42 Using SNAAP for Curricular Assessment and Change

43 Using SNAAP for Curricular Assessment (cont.) Most important skills: 1. Creative thinking and problem solving 2. Listening and revising 3. Interpersonal relations and working collaboratively 4. Broad knowledge and education 5. Critical thinking and analysis of arguments and information Recommend that faculty: Incorporate open-ended projects (top skill #1) and group projects (top skill #3) Require analysis of theories or reviews/critiques (top skill #5) and provide opportunities for feedback and revision (top skill #2) Ensure curricula include a firm knowledge foundation in a wide variety of areas (top skill #4)

44 Using SNAAP for Curricular Assessment (cont.)

45 Identify strengths: What skills have the highest % of alumni reporting the institution helped them develop “very much” or “quite a bit”? Identify areas for improvement: What skills have the highest % of alumni reporting the institution helped them develop “very little” or “not at all”? Peer group information provides context: Do other institutions have similar strengths and weaknesses?

46 Examples From 2011 Aggregate Findings

47 Using SNAAP for Curricular Assessment (cont.) Alumni receive strong training in learning artistic techniques Discrepancies between those who say a skill is important for their work and those who say the institution helped them develop that skill suggest some improvements that could be made, such as: Requiring business and financial classes, or incorporating these elements into existing courses Include classes looking at the “nontraditional” career paths of arts graduates

48 Using SNAAP for Program Assessment

49 Using SNAAP for Program Assessment (cont.) Programs and services with low satisfaction may need to be revised Career advising had 59% report either “very dissatisfied” or “somewhat dissatisfied” Additional resources could be devoted to developing new components of career advising such as: Alumni career panel presentations Résumé or portfolio building sessions Networking opportunities for graduating students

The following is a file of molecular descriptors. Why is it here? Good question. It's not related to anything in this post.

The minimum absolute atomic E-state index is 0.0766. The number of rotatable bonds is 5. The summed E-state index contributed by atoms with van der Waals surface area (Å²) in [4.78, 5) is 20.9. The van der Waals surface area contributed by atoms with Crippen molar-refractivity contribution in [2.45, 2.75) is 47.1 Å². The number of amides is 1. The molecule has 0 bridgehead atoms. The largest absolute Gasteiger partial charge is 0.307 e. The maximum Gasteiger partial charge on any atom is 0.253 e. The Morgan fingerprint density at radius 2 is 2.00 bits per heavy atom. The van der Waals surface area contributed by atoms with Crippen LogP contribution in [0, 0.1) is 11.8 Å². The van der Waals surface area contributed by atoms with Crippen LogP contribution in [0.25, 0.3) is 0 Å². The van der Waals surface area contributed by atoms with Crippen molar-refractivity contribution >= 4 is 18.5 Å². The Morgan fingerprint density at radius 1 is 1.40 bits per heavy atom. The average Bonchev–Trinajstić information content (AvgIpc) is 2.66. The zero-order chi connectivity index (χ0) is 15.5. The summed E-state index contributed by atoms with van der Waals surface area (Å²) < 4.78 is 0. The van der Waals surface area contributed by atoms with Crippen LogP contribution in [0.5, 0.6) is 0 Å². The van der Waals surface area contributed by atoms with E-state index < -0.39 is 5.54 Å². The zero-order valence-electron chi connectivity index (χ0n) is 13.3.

50 Strategic Planning

51 Provides an overview to make decisions about the future direction of the school Reinforces leadership by documenting success Proof that you are involved in analyzing effectiveness of your institution

52 Advocacy and Policy

53 In your local community With state and other public sector funders With donors

54 Institutional Location & Careers In the first 5 years after leaving your institution, did you take up residency in the town/city where it is located to pursue you career?

55 Source: snaap.indiana.edu/pdf/2012/2012_Annual_Report.pdfsnaap.indiana.edu/pdf/2012/2012_Annual_Report.pdf

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65 Discussion

66 Some discussion questions... What are other ways of using SNAAP data for positive change? What obstacles might you might face in using SNAAP data? How might SNAAP data benefit your institution?

67 Strategic National Arts Alumni Project Indiana University Center for Postsecondary Research Sally Gaskill, Director snaap.indiana.edu